“More” to “Zero”

How many are wondering how this is a math concept? 

If we think about it “more” is one of the first concepts that children understand. “Do you want more?” For those that do baby signs “more” is one of the early ones taught and learned. Let’s think how “more” fits into math.

“More” is the skill of comparing. “This basket has more blocks in it.” Children can visually see this even before they can count. It’s algebraic knowledge: addition/subtraction. 

This toddler wasn’t thinking “math”, but she was thinking “more”. She wanted the table covered with dirt. She was exploring this sensory learning opportunity. She kept getting down and bringing more handfuls of dirt to the table top and spreading it out. I didn’t need to add anything she had the “more” down pat. I also saw all the understanding of spatial relationships. This was an opportunity for me to observe and document development. I watched her work on this, totally focused until the table top was covered, then she got down and headed off for another experience.

Here’s another: “That’s a math concept?” 

Zero is another beginning point for building algebraic knowledge: addition/subtraction.

If you stop and think about all the times you say or hear: “All gone”; “There’s nothing left.”; or “You used them all.”; you’ll realize how naturally “zero” is present in an infant’s/toddler’s environment.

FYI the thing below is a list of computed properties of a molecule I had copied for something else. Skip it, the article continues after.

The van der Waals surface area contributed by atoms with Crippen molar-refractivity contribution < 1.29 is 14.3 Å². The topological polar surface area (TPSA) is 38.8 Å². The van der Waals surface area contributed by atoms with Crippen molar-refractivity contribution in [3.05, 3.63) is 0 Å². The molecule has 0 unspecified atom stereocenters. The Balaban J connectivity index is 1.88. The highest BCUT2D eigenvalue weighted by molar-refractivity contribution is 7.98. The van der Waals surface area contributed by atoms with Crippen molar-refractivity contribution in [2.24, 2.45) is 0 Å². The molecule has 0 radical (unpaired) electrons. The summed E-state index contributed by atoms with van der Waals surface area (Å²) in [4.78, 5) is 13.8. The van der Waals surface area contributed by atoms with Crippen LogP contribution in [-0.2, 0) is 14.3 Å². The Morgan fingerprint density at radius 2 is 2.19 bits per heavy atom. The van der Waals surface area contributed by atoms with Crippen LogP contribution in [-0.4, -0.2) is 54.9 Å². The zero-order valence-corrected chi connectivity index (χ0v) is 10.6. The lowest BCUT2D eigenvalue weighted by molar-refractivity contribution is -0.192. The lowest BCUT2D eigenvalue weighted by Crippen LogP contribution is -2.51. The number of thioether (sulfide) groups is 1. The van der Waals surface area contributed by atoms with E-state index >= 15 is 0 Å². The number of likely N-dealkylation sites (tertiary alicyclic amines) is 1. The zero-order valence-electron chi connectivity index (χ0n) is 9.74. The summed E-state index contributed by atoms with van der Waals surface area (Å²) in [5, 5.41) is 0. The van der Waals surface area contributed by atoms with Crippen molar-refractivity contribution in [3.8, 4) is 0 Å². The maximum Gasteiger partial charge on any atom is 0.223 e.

Here’s a typical event that I see as representing the chance to work on supporting the concept of “zero”. It is developmentally appropriate for young children to dump baskets of objects. It’s also appropriate for them to fill the container back up. As a toddler develops better fine motor skills they like to starts purposefully taking items in and out of smaller containers like bags.

Activities like “Peek-a-Boo” reinforce the concept of “zero” – “all gone”.

Making homemade simple games like the drop box pictured here also support “zero”. Where has the ball gone? This is building the child’s building knowledge of spatial relationships.

You can also find “more” and “zero” in any sensory activity that involves pouring, dumping.

This water activity really offers this knowledge with the two bins that can have the water transported between them going from full to empty. Also the individual smaller containers filling up and emptying.

This learning opportunity also covers another math concept under measurement – volume. Math concepts often overlap.

Next: Measurement

Home page: Bringing Math Forward

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